Additionally, the guidelines make recommendations for proper pain management with analgesics, noting that it takes 24 to 48 hours before symptoms improve from antibiotics. They also take note that breastfeeding can reduce the incidences of ear infections and that secondhand smoke can be a contributing factor.
The new guidelines are prompted by concerns in the medical community that pediatricians are overprescribing antibiotics in the child and adult population and that the overuse is leading to a resistance to antibiotics.
“We are running out of antibiotics,” noted Dr. Adriana Cadilla, a pediatrician at Miami Children’s Hospital. “We do need to be more cautious. We don’t want to abuse the antibiotics.”
The hardest part of the new guidelines is educating parents, said Cadilla,, adding that “it takes more time to educate a parent than to just hand them a prescription.”
Dr. Sandeep Dave, an otolaryngologist and ENT surgeon at Miami Children's Hospital, agrees that doctors have been overprescribing antibiotics. But, he added, parents are starting to move away from wanting prescriptions every time their children develop ear infections.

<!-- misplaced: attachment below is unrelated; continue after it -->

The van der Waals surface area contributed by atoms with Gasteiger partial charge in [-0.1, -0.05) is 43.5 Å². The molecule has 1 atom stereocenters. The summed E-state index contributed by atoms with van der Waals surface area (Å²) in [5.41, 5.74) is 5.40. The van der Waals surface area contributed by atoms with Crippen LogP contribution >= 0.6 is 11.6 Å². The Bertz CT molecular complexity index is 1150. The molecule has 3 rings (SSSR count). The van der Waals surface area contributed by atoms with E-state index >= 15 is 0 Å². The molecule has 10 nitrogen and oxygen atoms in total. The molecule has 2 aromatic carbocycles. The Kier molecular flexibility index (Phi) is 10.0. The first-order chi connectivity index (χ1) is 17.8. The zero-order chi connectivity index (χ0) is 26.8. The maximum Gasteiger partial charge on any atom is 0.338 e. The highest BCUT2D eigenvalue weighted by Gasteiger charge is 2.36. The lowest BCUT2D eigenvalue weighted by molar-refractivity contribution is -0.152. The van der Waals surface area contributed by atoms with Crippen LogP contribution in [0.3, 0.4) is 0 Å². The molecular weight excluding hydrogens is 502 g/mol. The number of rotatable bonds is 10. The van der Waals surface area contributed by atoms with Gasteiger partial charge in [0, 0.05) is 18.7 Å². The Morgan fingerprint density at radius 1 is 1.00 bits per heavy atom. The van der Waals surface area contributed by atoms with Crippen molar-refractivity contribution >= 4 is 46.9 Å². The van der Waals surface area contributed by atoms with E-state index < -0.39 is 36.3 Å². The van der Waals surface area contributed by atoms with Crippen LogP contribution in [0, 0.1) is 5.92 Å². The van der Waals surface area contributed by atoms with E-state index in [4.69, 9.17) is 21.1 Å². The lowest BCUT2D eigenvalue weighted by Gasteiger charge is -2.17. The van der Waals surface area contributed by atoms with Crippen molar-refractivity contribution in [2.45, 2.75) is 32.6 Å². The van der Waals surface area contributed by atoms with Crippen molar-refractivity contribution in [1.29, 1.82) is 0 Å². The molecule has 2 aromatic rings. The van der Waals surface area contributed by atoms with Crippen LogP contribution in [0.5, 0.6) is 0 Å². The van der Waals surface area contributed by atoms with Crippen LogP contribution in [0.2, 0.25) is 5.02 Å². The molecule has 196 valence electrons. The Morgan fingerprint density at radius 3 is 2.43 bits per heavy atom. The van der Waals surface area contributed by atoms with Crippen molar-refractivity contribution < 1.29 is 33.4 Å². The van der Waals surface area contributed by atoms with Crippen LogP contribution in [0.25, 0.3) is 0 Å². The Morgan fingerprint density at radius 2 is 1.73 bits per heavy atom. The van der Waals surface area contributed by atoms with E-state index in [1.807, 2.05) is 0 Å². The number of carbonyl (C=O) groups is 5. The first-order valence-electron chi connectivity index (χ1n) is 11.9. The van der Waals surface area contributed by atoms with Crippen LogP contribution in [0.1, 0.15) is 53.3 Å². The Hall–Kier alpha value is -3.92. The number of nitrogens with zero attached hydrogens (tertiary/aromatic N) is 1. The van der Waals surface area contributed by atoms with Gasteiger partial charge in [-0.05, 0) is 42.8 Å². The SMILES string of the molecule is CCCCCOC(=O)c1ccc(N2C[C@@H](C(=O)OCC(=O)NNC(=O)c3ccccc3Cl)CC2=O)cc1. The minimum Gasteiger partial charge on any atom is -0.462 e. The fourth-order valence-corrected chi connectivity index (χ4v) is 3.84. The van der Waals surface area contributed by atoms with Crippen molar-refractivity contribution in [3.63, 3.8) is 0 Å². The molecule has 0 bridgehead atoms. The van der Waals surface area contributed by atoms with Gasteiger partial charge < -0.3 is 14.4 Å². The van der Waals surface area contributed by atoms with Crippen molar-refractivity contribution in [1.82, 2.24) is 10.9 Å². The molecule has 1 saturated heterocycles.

“I think there’s a movement, a trend of parents not wanting to give their kids so many antibiotics,” he noted.
Proper diagnosis is critical in determining whether children have ear infections or simply fluid in the ear, or swimmer’s ear. Just because children have fluid in their ears doesn’t mean infection is present. However, if the fluid is accompanied by pus behind the eardrum, a bulging eardrum, pain and possibly fever, then ear infection is the probable diagnosis. The child may also have muffled hearing and the speech may be slightly affected in serious cases.
If the doctor does not diagnose ear infection, he or she will advocate taking a watch-and-wait attitude to see if the fluid clears up on its own, particularly under the new guidelines. Although fluid can be removed from adults’ ears through a procedure that involves piercing the eardrum to drain the fluid, there is really no way to remove the fluid from the ear of a squirmy child, notes Dave.